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A 21-Piece First Aid Kit

January 24, 2013

First Aid, Survival Kits, Training

20-Piece First Aid Kit

I spend a fair amount of time in the woods hiking, camping, and practicing survival skills. It’s nice to get out of doors and experience God’s creation first hand.

Over the years, I’ve been fortunate during my outings; I haven’t experienced a serious injury or illness while in the bush. Still, I’m well aware that it could happen at anytime without notice. One misplaced step and an ankle is twisted or broken. One slip and a cut or puncture wound will hamper the outdoor experience. One allergic reaction and the trip becomes difficult at best. A lot of things can go wrong in the bush, especially if it’s an outing for you rather than a lifestyle.

I’ve always carried a First Aid kit in the woods with me. And thus far it’s been sufficient. Thank goodness.

First Aid Training

I recently attended a Wilderness First Aid course taught by doctors and nurses. It was a great course. It complemented the Medical Corp training that Laura and I took a couple of years ago. I’ll review the materials and syllabus in another post.

The difference in First Aid, Wilderness First Aid, the Medical Corp training? In short: First Aid assumes that help is 15 to 60 minutes away; Wilderness First Aid assumes that you are 2 hours to 4 days away from help; the Medical Corp training assumes that you are the help and no more is available.

After the Wilderness First Aid course, I quickly realized just how lacking in medical supplies my 72-hour pack was. I had some band-aids, ibuprofen, and tweezers, but that was about it. I was ill-equipped to handle anything more than a headache or minor cut. My supplies and my knowledge were extremely limited.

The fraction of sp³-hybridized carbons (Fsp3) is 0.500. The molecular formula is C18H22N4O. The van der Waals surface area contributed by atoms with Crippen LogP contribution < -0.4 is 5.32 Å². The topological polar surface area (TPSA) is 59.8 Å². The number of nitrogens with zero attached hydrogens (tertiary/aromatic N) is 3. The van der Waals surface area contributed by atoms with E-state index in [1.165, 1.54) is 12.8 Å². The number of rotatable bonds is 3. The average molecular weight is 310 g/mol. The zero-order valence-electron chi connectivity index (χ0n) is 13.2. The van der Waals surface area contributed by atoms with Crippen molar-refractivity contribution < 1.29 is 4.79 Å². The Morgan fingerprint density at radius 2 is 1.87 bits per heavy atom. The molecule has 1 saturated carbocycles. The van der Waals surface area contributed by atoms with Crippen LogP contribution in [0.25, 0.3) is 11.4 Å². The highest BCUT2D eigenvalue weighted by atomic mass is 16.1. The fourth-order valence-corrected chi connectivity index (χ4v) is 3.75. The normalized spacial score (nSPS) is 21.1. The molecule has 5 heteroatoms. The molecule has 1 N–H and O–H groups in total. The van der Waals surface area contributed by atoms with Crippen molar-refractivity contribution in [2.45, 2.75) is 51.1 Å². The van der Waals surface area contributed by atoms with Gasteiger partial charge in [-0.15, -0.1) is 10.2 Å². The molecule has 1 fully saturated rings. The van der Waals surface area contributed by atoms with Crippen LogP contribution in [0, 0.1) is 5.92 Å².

my wilderness first aid kitThe course helped with the knowledge part. While no 2-day course can prepare you for everything or make you a medical expert, it can provide you with considerably more knowledge than you had before.

I’ve also since revamped my emergency kit. My goal was to stock the kit with items that may be necessary in the bush, yet to keep it small, portable, and lightweight.

This is certainly not the end-all kit. I’m sure it’ll be a work-in-progress as I continue learning. For now though, this seems to be a good compromise between items and size/weight.

Keep in mind that this kit works with my Every Day Carry (EDC) Kit. For example, I have a bandana, safety pins, and duct tape in my EDC. All of those could be useful in a medical emergency.

A 21-piece First Aid Kit

  1. A small needle
  2. Large Self-Adhesive Bandages
  3. Medium Self-Adhesive Bandages
  4. Sam Splint
  5. Co-Flex Cohesive Flexible Bandages
  6. Non-Latex Gloves
  7. 2″ Gauze Bandages
  8. Butterfly Bandages
  9. Alcohol Wipes
  10. Pen
  11. 3″ x 5″ Index Cards
  12. Aleve
  13. Pepto Bismal
  14. Benadryl
  15. Burt’s Bees Wax
  16. Lanacane
  17. Triple Antibiotic Ointment
  18. Tweezers
  19. Cloth Medical Tape
  20. Clear Water-proof Case
  21. Medical Bandage Scissors (not pictured)

Edit: based on feedback from you and other research I’ve done, I’ve added a few additional items to then kit:

  1. Surgical Scalpel
  2. 3 Scalpel Blades #10
  3. Gauze roll

What do you carry in your 72-hour kit? What am I missing?

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30 Comments on “A 21-Piece First Aid Kit”

  1. ensmingerjl Says:

    As a physician myself I would recommend a way to deal with lacerations(a fairly common wilderness injury) other than just “band-aids.” For non medical personnel without suturing training, I would suggest a surgical stapler which can be used one-handed obviating the need for knot tying. Of course anesthetic is important as well. Topical lidocaine jelly and injectable lidocaine WITHOUT EPINEPHRINE would be on my list. Instead of a writing pen, I would consider an Epi-pen for any severe allergic reactions that could cause anaphylaxis.